• reproduce the work in copies or phonorecords

• prepare derivative works based upon the work

• distribute copies or phonorecords of the work to the public by sale or other transfer of ownership, or by rental, lease, or lending

• perform the work publicly, in the case of literary, musical, dramatic, and choreographic works, pantomimes, and motion pictures and other audiovisual works

• display the work publicly, in the case of literary, musical, dramatic, and choreographic works, pantomimes, and pictorial, graphic, or sculptural works, including the individual images of a motion picture or other audiovisual work

• perform the work publicly (in the case of sound recordings*) by means of a digital audio transmission

The thing to note about copyright is that it protects the fixed creative expression of your idea(s), not the ideas themselves. That means that you can write a book about a dystopian future in which the bad guys breath carbon dioxide and someone else can do the same thing. That's not infringement. It becomes infringement when they begin to copy your actual expression of the idea.

Copyright is automatically in effect from the time that you create the work in its fixed expression. So, your work is automatically protected. But... there are some good reasons to register the copyright with the US Copyright Office if you have concerns about infringement. Most importantly, timely registration (within 3 months of publication or before any infringement occurs) entitles you to statutory damages in the event infringement occurs. If you haven't registered before infringement occurs, you're eligible only for actual losses / damages. In publishing, that can be somewhat harder to prove (unless you have a runaway hit on your hands).

So, if you're concerned, go ahead and register your work with the US Copyright office ( It's $35 and some paperwork. We'll link to some resources below, but remember that we're not lawyers -- if you have questions, you should consider talking with an intellectual property lawyer to get thorough, accurate answers.

Oh, and a quick note about "the poor man's copyright" ... you'll find all kinds of crazy ideas on the internet. One of them is that you somehow prove something in court by mailing yourself a sealed copy of your manuscript. Nope! The reality is that there's no benefit to you from mailing yourself a sealed copy of your work. Register it with the Copyright office if you're concerned.


Why Do We Talk About Hidden Hazards So Much?

andrew mackay

At BelieversPress, we love helping authors publish. We love it so much that we work hard to bring you free resources that will help you publish better. We do most of this under the brand "The Hidden Hazards." But why Hidden Hazards?

Are we just negative people? Are we trying to motivate people with fear? 

It's not that at all. Instead, it's drawn out of countless conversations that involve five sad words.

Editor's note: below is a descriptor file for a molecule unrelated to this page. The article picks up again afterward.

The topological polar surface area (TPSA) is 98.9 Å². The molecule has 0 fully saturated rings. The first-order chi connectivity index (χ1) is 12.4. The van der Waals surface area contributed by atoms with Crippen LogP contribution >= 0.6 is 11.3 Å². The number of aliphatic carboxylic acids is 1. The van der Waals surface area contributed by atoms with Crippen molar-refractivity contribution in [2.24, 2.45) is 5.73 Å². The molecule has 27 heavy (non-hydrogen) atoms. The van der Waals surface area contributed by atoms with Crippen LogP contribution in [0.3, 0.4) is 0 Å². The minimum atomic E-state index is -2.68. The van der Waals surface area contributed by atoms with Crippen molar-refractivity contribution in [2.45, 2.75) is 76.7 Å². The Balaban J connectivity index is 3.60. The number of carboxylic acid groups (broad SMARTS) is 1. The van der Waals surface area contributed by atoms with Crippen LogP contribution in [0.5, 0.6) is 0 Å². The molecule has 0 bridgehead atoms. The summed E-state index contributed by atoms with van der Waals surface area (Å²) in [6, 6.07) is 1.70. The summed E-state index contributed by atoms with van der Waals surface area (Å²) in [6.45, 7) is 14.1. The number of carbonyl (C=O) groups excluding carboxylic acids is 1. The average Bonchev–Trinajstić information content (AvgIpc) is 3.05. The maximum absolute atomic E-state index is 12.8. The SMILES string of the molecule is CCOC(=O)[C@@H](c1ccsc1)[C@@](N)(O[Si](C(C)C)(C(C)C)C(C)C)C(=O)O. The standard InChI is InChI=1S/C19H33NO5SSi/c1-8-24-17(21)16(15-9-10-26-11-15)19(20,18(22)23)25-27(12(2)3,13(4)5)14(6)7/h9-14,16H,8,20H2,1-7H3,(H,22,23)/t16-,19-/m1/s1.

"I wish I'd known that."

Every time I hear those words, I feel sad. It happens all the time, to authors of all types. Even tremendously business-savvy authors make mistakes that undercut their ability to succeed as they indie publish.

How do these conversations usually go? Here are three common topics:

1. I didn't know how high they'd set the retail price.

Many authors who choose to work with a publishing services company don't do enough research ahead of starting the process. Who can blame them? It feels like you can read for months and still not know everything you need to know about publishing books. So, when their book finally launches and the retail price is way beyond what the market is accustomed to paying for that genre / size / page count, they shocked. And it's awful. Because selling books is hard. Selling books that cost way too much compared to the other books on the market? That's nigh impossible.

2. I didn't know how much it would cost. 

This often dovetails with the first point. Authors talk about the check they have to write up front for services, but they don't consider how much their book will cost. Many companies sell books to authors for a discounted price based on the retail price. Now, when a legacy publisher picks up the whole bill and then sells you your book for 50-60% of the retail price, it at least makes sense: they paid for all the product development, after all. But, when you've paid to publish, and then you have to buy your book for 50-60% of the retail price, you're getting ripped off. Sadly, many authors don't know what it costs to print a book, so they go on paying far too much. 

(Let me put it into context: if you publish with BelieversPress, where the package prices are higher than some of our competitors, by the time you've bought 380 copies of your book at printer's cost, you've broken even.)

You can't successfully sell books -- let alone give them away for marketing purposes -- when you're paying too much for them.

3. I didn't know who my audience was.

This sounds innocuous but is sadly the worst of all. When an author, ministry, or a small business spends money on developing a book, gets all the way to launch, and then discovers that there's no one to buy it, it's a tragedy. It means that no one was on their side, helping them ask the right questions. You have to know your audience or you'll never reach them. We ran a classic post the other day that helps you to start down the path to understanding your audience.

What it comes down to.

We want to have fewer of those conversations. So, we continue to pour ourselves into building resources and solutions that are going to help you do well. Because it's hard to publish good books. It's harder to make money at it. And sometimes it feels impossible to do all of that without getting stung.